Many times, when we read about deductions for a home business or a freelancer, we feel like we are reading directions to connect a dishwasher to our washing machine but with three different language translations. When an LLC chooses to file as a C corp or even an S corp, the directions change again. ABS-Carolinas wants to help you bridge the language gap.
Below is just a sampling of what ABS-Carolinas can help you understand. Ready to learn more? Contact Us today!
HOME OFFICE DEDUCTIONS
Can a C corp deduct a home office? Yes, but . . .C corp XYZ Inc’s sole shareholder was a physician who worked in the ER at a local hospital as an IC with a contract. While he performed medical services at the hospital, he used the second story of his residence as a home office. The office, which had a separate entrance, was used exclusively for business: to perform administrative tasks, review patient records remotely on his device, and take continuing education training. He had an assistant who also used the office area.
When XYZ Corp. made the physician’s mortgage payments on the residence and deducted them as office rent on its income tax return, the IRS disallowed the deductions.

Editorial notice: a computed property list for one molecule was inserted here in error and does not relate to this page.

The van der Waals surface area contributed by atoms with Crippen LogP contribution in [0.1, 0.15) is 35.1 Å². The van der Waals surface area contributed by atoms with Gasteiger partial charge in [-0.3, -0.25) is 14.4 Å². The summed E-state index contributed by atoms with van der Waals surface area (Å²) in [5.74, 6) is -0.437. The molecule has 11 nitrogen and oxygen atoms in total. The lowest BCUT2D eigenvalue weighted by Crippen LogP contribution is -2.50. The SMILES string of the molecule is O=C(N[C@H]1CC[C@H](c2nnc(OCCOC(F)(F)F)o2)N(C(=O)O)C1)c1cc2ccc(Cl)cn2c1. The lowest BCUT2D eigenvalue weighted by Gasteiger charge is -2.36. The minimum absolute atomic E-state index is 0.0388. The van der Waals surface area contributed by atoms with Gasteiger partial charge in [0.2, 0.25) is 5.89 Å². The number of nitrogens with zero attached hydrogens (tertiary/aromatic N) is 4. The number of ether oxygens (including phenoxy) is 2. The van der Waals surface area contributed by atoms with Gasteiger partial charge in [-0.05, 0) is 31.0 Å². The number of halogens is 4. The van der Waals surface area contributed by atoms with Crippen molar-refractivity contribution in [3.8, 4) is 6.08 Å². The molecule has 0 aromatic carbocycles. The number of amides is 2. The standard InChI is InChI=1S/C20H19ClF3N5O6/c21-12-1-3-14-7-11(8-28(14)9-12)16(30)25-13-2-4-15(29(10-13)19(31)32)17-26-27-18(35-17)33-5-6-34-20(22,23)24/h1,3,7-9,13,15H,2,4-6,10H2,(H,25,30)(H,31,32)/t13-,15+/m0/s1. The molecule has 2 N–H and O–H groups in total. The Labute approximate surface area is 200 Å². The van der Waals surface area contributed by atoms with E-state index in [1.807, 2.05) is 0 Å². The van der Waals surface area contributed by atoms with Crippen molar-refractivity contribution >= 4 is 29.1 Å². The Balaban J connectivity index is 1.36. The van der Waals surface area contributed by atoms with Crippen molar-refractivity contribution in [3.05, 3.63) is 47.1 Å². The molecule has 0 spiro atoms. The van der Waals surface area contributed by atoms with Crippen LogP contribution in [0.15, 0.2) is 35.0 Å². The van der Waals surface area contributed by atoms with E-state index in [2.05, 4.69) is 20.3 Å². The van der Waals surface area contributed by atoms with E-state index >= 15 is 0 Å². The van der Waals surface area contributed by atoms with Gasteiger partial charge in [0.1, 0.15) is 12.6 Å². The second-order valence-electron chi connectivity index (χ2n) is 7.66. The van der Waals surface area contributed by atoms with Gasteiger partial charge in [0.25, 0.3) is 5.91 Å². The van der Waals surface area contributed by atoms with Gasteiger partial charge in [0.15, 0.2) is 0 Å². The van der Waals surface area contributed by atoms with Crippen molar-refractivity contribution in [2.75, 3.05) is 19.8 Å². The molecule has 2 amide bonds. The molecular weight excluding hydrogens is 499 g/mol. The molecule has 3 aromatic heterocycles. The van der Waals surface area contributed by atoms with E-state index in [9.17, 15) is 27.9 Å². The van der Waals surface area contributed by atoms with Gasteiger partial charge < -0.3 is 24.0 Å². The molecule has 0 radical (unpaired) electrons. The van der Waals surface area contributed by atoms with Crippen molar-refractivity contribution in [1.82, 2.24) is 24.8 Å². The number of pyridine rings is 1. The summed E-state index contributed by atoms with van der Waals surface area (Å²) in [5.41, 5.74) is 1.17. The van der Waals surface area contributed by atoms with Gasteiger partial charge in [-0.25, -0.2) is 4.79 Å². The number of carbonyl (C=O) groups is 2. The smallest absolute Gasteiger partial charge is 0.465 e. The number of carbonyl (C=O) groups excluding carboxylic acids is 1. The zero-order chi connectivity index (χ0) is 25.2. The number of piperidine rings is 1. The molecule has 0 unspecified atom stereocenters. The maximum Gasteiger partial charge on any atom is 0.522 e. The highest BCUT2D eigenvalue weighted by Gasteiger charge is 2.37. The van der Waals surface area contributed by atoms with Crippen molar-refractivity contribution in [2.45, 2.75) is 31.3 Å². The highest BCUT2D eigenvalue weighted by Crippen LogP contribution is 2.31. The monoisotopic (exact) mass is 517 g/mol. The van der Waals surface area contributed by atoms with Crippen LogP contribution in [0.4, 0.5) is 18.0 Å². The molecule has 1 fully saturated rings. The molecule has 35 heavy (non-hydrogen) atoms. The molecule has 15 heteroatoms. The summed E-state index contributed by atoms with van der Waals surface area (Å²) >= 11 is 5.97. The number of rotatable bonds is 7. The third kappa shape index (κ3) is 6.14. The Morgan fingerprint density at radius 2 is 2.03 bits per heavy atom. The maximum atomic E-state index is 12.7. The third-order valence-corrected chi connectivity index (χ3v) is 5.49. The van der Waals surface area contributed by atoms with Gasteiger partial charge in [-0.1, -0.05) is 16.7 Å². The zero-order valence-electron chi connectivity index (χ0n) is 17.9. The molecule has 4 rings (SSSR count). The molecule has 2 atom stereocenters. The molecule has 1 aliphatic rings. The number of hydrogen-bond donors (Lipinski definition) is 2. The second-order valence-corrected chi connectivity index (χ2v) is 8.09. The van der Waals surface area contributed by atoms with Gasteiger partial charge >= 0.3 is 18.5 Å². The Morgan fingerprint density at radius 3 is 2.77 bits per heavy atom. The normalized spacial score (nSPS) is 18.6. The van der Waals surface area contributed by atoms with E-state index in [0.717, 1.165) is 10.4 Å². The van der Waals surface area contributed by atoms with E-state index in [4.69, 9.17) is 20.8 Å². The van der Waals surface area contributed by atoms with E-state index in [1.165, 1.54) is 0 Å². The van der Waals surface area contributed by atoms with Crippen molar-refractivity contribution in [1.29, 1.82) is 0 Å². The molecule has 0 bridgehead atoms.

Home office deductions under §280A do not apply to C corps—only to individuals using their residences partly for business. For a C corp to take deductions, it must show that the payments for the home office are an ordinary and necessary business expense under §162, Trade or business expenses. By leasing the home office space from an employee or owner, the C corp can deduct the payments. But in this case, the corporation failed to demonstrate that the home office was an ordinary and necessary business expense. For example, it did not show there was a bona fide rental arrangement, there was no written rental agreement or other documentation to indicate the payments were rent and no indication of how the amount of the rent was determined. It simply made the physician’s entire mortgage payment each month.
Further, the physician treated the transactions as a lease. His returns did not include a Sched. E that reported the rent payments and treatment of part of the residence as being rented to the corporation. Thus, while the corporation was paying the shareholder’s mortgage, the shareholder did not include the payments either as salary or rental income, nor did he file information returns reflecting these payments from the corporation.
[Ng MD Inc. APC v. Commissioner, T.C. Memo. 2018-14]